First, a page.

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Bigger Than Ever, And More Diverse: Team USA At The 2018 Winter Olympics

Team USA is bringing more athletes to Pyeongchang (242) than any nation ever has to a Winter Olympics. This year's team is also the most diverse of any U.S. winter squad, in terms of both race and gender: The 108 women on the 2018 team are the most of any U.S. team at a Winter Games.

Team USA is nearly 45 percent female, putting it slightly above the average for all countries competing in Pyeongchang. Overall, the Winter Olympics has boosted women's participation since the 1990s, largely by removing barriers to sports such as the biathlon, curling and ice hockey. But other restrictions remain that close events to women, including requirements that women race in only the shorter two-person bobsled, with no four-person events.

The U.S. squad includes 10 African-Americans, 11 Asian-Americans and its first two openly gay athletes.

Four of the five athletes on the U.S. women's bobsled team are people of color, led by Elana Meyers Taylor. The total includes alternate Briauna Jones, who will step up if there are injuries on the two-sled team. If the team reaches the podium, it will continue a streak of success: With a similar makeup, the 2014 version of the team won silver and bronze at the Sochi 2014 Games.

The age range on Team USA is from 17 to 39, with an average age of 26.4 years. The oldest U.S. Olympian in South Korea is the hockey team's Brian Gionta, 39. The youngest is 17-year-old figure skater Vincent Zhou – one of eight U.S. athletes born in 2000.

A majority of America's athletes in Pyeongchang are first-time Olympians — but there is also deep experience on the team. Kelly Clark and Kikkan Randall are the first women to represent the U.S. at five Winter Olympics. And Shani Davis will be the first U.S. speedskater to race in five Olympiads.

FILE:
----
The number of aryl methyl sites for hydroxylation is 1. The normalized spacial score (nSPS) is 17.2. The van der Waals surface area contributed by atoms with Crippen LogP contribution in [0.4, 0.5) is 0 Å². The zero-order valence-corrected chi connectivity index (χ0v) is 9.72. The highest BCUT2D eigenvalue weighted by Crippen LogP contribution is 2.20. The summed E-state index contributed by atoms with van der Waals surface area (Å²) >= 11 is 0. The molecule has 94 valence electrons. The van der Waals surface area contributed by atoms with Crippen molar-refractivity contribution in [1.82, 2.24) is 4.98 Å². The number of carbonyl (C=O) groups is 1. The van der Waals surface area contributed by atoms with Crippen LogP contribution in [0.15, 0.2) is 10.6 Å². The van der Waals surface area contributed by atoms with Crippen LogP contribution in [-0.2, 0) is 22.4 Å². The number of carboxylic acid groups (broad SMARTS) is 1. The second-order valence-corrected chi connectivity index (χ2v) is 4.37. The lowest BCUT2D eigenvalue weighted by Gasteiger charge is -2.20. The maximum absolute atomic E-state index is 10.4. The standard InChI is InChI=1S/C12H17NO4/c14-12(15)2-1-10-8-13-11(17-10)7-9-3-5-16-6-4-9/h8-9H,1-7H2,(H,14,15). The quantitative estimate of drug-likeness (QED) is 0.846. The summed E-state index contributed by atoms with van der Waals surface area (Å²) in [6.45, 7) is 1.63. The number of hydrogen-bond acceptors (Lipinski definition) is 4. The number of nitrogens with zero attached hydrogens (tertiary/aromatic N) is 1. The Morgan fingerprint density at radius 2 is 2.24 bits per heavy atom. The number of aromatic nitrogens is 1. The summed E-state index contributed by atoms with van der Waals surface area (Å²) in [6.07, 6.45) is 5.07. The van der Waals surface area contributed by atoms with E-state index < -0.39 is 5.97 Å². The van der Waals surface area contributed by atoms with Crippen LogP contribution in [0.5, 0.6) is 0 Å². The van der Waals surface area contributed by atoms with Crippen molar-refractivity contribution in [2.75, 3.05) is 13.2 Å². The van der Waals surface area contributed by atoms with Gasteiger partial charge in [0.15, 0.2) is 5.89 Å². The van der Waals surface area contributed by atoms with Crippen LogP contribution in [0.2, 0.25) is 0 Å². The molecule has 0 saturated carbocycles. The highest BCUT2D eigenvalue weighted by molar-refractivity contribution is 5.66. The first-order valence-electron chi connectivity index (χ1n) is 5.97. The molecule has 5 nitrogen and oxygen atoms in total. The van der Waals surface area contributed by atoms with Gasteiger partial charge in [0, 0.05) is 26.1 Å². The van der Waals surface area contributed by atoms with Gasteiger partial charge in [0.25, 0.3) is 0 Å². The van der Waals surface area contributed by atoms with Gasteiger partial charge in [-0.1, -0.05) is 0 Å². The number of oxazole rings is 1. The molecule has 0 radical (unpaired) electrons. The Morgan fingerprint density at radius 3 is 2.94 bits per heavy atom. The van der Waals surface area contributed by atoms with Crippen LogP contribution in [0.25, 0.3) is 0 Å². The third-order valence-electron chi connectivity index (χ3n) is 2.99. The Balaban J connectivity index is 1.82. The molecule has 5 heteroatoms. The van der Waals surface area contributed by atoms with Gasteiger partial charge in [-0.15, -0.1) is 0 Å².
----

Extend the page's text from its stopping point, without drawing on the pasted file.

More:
Five of the Americans have come to defend Olympic gold medals they won at the Sochi Winter Games of 2014: Jamie Anderson (snowboarding slopestyle); Maddie Bowman (freestyle skiing halfpipe); Ted Ligety (alpine skiing giant slalom); Mikaela Shiffrin (alpine skiing slalom); and David Wise (freestyle skiing halfpipe).

At 5 feet tall, figure skater Karen Chen and short track speedskater Jessica Kooreman are the shortest members of the team. The tallest U.S. Olympian is alpine skier Bryce Bennett, who is 6 feet 7 inches.

A little over 75 percent of the 2018 U.S. Olympians have gone to college, with 87 schools represented.

Utah's Westminster College, which produced 10 percent of the American athletes who went to the Sochi Games in 2014, is again the top school with students on the U.S. Winter Olympics team, sending 21 athletes. The college is in an educational partnership with the U.S. Ski & Snowboard federation, promising four days of class and three days on the slopes. The school offers a tuition grant program for students from the U.S. Ski and Snowboard team.

One wide discrepancy on the team is in its ranks of parents: There's only one mother on the team — cross-country skier Kikkan Randall — while there are 20 fathers.

Team USA has one set of married athletes: pairs figure skaters Alexa Scimeca-Knierim and Chris Knierim.

There are seven sets of siblings at the Pyeongchang Games; nearly half of them compete in cross-country skiing.

To see which U.S. Olympians are from your state, visit our story on The Olympian Next Door.

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Bill Chappell is a writer and editor on the News Desk in the heart of NPR's newsroom in Washington, D.C.